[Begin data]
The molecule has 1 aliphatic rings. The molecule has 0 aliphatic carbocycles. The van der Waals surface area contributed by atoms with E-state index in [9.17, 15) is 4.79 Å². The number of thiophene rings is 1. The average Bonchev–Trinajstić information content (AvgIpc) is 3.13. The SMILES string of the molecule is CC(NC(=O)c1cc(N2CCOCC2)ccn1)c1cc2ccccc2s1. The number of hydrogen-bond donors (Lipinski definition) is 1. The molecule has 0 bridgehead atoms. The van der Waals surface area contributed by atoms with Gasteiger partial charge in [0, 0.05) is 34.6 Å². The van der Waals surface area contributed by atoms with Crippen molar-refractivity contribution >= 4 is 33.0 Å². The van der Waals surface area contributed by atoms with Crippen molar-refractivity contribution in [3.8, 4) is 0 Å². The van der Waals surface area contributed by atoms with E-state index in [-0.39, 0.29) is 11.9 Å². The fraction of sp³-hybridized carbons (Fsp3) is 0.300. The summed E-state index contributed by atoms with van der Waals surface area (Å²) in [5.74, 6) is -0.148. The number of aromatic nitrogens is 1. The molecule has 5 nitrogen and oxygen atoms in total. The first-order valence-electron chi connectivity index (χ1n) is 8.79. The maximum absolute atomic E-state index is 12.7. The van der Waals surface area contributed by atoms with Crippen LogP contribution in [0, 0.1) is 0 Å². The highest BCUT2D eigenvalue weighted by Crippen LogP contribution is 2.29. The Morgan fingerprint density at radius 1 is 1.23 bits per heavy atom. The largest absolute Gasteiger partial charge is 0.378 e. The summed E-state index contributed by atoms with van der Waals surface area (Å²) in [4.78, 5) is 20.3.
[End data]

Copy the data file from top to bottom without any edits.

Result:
The molecule has 1 aliphatic rings. The molecule has 0 aliphatic carbocycles. The van der Waals surface area contributed by atoms with E-state index in [9.17, 15) is 4.79 Å². The number of thiophene rings is 1. The average Bonchev–Trinajstić information content (AvgIpc) is 3.13. The SMILES string of the molecule is CC(NC(=O)c1cc(N2CCOCC2)ccn1)c1cc2ccccc2s1. The number of hydrogen-bond donors (Lipinski definition) is 1. The molecule has 0 bridgehead atoms. The van der Waals surface area contributed by atoms with Gasteiger partial charge in [0, 0.05) is 34.6 Å². The van der Waals surface area contributed by atoms with Crippen molar-refractivity contribution >= 4 is 33.0 Å². The van der Waals surface area contributed by atoms with Crippen molar-refractivity contribution in [3.8, 4) is 0 Å². The van der Waals surface area contributed by atoms with E-state index in [-0.39, 0.29) is 11.9 Å². The fraction of sp³-hybridized carbons (Fsp3) is 0.300. The summed E-state index contributed by atoms with van der Waals surface area (Å²) in [5.74, 6) is -0.148. The number of aromatic nitrogens is 1. The molecule has 5 nitrogen and oxygen atoms in total. The first-order valence-electron chi connectivity index (χ1n) is 8.79. The maximum absolute atomic E-state index is 12.7. The van der Waals surface area contributed by atoms with Crippen LogP contribution in [0, 0.1) is 0 Å². The highest BCUT2D eigenvalue weighted by Crippen LogP contribution is 2.29. The Morgan fingerprint density at radius 1 is 1.23 bits per heavy atom. The largest absolute Gasteiger partial charge is 0.378 e. The summed E-state index contributed by atoms with van der Waals surface area (Å²) in [4.78, 5) is 20.3.